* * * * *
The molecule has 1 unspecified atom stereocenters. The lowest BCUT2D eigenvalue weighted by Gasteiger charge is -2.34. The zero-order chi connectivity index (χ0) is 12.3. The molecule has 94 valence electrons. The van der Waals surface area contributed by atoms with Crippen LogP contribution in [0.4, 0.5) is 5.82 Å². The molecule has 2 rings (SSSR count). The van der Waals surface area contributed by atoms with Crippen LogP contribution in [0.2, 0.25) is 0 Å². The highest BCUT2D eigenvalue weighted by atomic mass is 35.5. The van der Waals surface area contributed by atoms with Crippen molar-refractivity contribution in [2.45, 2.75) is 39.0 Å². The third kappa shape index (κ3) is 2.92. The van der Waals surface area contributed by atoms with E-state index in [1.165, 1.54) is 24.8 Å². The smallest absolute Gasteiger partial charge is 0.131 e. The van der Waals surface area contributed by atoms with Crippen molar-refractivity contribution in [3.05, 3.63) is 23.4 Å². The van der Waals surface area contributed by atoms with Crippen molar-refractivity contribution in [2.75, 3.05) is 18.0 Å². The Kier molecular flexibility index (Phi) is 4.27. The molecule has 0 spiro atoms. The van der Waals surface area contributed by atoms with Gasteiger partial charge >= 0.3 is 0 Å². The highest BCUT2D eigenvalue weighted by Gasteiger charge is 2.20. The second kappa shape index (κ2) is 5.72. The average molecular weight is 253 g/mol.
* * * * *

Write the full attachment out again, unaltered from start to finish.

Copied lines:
The molecule has 1 unspecified atom stereocenters. The lowest BCUT2D eigenvalue weighted by Gasteiger charge is -2.34. The zero-order chi connectivity index (χ0) is 12.3. The molecule has 94 valence electrons. The van der Waals surface area contributed by atoms with Crippen LogP contribution in [0.4, 0.5) is 5.82 Å². The molecule has 2 rings (SSSR count). The van der Waals surface area contributed by atoms with Crippen LogP contribution in [0.2, 0.25) is 0 Å². The highest BCUT2D eigenvalue weighted by atomic mass is 35.5. The van der Waals surface area contributed by atoms with Crippen molar-refractivity contribution in [2.45, 2.75) is 39.0 Å². The third kappa shape index (κ3) is 2.92. The van der Waals surface area contributed by atoms with E-state index in [1.165, 1.54) is 24.8 Å². The smallest absolute Gasteiger partial charge is 0.131 e. The van der Waals surface area contributed by atoms with Crippen molar-refractivity contribution in [3.05, 3.63) is 23.4 Å². The van der Waals surface area contributed by atoms with Crippen molar-refractivity contribution in [2.75, 3.05) is 18.0 Å². The Kier molecular flexibility index (Phi) is 4.27. The molecule has 0 spiro atoms. The van der Waals surface area contributed by atoms with Gasteiger partial charge >= 0.3 is 0 Å². The highest BCUT2D eigenvalue weighted by Gasteiger charge is 2.20. The second kappa shape index (κ2) is 5.72. The average molecular weight is 253 g/mol.